By Phil Wahba
(Reuters) - J.C. Penney Co Inc, recognizing it made mistakes in its attempt to re-invent itself last year, launched a social media and television campaign on Wednesday that asked shoppers who left in droves to come back.
Last year, sales plunged 25 percent after recently ousted Chief Executive Ron Johnson largely eliminated the use of coupons and sales in favor of regular, low prices. It was a disastrous move that alienated Penney shoppers who were accustomed to expecting coupons and deals.
Penney posted a video on Facebook featuring images of classic J.C. Penney stores from the 1960s and family scenes with a female voice-over saying "What matters with mistakes is what we learn. We learned a very simple thing - to listen to you."
The narrator ends with: "Come back to J.C. Penney - we heard you. Now we'd love to see you."
The video also appeared on YouTube and will run on broadcast television this week.
Young & Rubicam helped Penney with the execution, but Penney's internal marketing department came up with the concept several months ago.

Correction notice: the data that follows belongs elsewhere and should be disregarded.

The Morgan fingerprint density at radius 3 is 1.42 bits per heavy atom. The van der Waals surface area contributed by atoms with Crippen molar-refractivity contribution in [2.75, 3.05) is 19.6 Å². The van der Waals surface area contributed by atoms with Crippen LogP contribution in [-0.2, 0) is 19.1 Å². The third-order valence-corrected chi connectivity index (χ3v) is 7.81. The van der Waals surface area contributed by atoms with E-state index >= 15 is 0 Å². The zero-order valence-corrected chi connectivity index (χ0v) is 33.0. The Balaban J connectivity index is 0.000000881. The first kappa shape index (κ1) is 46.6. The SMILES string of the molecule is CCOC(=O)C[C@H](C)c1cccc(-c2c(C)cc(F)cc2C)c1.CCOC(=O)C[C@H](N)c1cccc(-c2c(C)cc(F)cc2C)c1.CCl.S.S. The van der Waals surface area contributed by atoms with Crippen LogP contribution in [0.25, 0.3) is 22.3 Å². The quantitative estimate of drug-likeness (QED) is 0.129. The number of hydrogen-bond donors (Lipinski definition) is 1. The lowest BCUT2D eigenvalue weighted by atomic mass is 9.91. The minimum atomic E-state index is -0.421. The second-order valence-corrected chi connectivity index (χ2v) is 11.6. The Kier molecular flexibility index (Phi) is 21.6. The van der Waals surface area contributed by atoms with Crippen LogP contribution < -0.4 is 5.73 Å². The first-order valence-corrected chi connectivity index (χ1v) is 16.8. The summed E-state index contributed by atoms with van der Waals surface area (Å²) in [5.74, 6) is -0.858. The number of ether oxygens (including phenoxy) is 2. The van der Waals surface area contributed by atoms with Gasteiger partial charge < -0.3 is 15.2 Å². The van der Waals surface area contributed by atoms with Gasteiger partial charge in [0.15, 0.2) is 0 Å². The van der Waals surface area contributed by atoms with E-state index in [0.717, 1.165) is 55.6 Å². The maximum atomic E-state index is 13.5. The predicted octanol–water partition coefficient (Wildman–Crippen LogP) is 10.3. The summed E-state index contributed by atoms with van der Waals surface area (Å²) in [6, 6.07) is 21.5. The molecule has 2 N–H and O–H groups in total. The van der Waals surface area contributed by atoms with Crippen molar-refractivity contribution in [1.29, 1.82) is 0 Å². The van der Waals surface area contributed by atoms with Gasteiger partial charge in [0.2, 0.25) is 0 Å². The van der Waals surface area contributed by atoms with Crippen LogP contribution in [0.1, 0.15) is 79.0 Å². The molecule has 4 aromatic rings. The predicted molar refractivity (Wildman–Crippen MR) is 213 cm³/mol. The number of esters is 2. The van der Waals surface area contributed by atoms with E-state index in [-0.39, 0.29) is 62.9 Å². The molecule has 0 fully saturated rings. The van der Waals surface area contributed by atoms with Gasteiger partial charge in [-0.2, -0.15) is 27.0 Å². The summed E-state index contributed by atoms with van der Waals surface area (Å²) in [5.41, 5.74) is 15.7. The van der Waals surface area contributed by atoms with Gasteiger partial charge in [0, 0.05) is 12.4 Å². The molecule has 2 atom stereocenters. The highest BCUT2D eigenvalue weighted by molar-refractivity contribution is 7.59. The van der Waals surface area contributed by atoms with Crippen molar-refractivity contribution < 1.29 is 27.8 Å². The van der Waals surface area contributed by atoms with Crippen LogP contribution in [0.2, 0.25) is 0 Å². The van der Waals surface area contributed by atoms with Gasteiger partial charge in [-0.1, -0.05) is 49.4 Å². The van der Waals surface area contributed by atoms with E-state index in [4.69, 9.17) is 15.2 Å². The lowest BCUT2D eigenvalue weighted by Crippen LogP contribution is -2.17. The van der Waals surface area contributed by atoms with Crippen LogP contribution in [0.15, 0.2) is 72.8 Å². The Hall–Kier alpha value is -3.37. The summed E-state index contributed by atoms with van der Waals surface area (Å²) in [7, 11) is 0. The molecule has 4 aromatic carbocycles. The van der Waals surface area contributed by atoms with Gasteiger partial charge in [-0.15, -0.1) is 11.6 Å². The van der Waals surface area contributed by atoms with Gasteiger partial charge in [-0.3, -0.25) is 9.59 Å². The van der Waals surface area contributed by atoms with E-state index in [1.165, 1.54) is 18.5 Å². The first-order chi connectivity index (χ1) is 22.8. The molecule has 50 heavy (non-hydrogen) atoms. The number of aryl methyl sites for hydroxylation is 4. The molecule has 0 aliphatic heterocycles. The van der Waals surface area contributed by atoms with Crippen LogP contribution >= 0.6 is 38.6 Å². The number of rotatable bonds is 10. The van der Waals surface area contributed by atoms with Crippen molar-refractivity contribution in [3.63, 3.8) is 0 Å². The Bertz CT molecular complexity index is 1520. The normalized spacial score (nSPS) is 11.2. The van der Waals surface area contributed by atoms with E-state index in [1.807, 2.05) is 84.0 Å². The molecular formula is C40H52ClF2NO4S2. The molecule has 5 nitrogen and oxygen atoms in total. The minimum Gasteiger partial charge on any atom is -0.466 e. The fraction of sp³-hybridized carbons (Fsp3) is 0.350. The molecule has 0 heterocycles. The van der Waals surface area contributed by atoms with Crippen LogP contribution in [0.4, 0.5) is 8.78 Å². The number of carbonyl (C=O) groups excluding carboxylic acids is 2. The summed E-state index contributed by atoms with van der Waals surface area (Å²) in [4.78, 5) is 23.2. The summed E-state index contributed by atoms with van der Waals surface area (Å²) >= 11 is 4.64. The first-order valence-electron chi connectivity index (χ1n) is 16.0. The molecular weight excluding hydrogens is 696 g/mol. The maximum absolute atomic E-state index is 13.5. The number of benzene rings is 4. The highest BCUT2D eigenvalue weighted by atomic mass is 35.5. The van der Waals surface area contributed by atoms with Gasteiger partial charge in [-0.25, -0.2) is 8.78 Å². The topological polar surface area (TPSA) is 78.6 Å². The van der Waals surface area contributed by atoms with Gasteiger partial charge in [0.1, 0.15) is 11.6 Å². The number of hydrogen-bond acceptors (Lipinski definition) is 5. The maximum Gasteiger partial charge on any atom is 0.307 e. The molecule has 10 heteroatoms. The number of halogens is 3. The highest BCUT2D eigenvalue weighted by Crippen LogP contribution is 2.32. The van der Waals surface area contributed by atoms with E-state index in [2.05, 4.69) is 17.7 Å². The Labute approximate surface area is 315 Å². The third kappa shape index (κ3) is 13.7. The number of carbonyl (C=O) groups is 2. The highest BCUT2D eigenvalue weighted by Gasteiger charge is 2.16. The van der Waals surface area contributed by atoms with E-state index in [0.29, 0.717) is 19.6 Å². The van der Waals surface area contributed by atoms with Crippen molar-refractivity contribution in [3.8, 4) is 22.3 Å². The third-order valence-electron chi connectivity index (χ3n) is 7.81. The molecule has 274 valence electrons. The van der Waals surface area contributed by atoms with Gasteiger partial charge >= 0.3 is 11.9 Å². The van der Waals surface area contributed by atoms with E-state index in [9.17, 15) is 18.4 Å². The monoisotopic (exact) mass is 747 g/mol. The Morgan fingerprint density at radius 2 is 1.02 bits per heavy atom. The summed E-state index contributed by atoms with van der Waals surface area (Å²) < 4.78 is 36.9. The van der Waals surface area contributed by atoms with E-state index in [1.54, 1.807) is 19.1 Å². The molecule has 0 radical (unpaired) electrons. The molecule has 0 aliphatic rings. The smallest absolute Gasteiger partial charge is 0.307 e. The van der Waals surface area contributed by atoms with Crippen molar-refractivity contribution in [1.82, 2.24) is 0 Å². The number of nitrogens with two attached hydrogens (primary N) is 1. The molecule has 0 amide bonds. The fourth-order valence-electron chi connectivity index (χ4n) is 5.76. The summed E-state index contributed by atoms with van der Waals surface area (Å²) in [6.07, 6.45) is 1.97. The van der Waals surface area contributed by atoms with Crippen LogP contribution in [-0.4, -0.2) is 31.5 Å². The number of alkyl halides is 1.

"This campaign sends a clear message that we listened, and now, we're doing everything we can to bring customers back," Penney spokeswoman Daphne Avila told Reuters by e-mail.
One customer, identifying herself as Tammy Pennington, left a comment on the Facebook post that said: "Next time, remember this, If it ain't broke, don't fix it."
Johnson, who was replaced by his predecessor Myron Ullman, was brought in to stabilize the ailing retailer and sought to turn Penney's larger locations into emporia with 100 boutiques for hip but affordable fashion and home-goods brands.
Some comments on Facebook were in support of those efforts, which included the addition in March of Canadian fashion brand Joe Fresh.
On Twitter, Penney invited shoppers to tell them what they felt Penney should keep of Johnson's transformation and what it should bring back of what he jettisoned. The company created the hashtag #jcplistens.
Late in his tenure, Johnson reintroduced some coupons and promotions, but those appear not to have stemmed the sales slide.
Wall Street analysts expect same-store sales to fall 12.7 percent in the first quarter, according to Thomson Reuters data, adding to the urgency for Penney to win back its shoppers. Penney is set to report quarterly results later this month.
(Reporting by Phil Wahba in New York; Editing by Maureen Bavdek)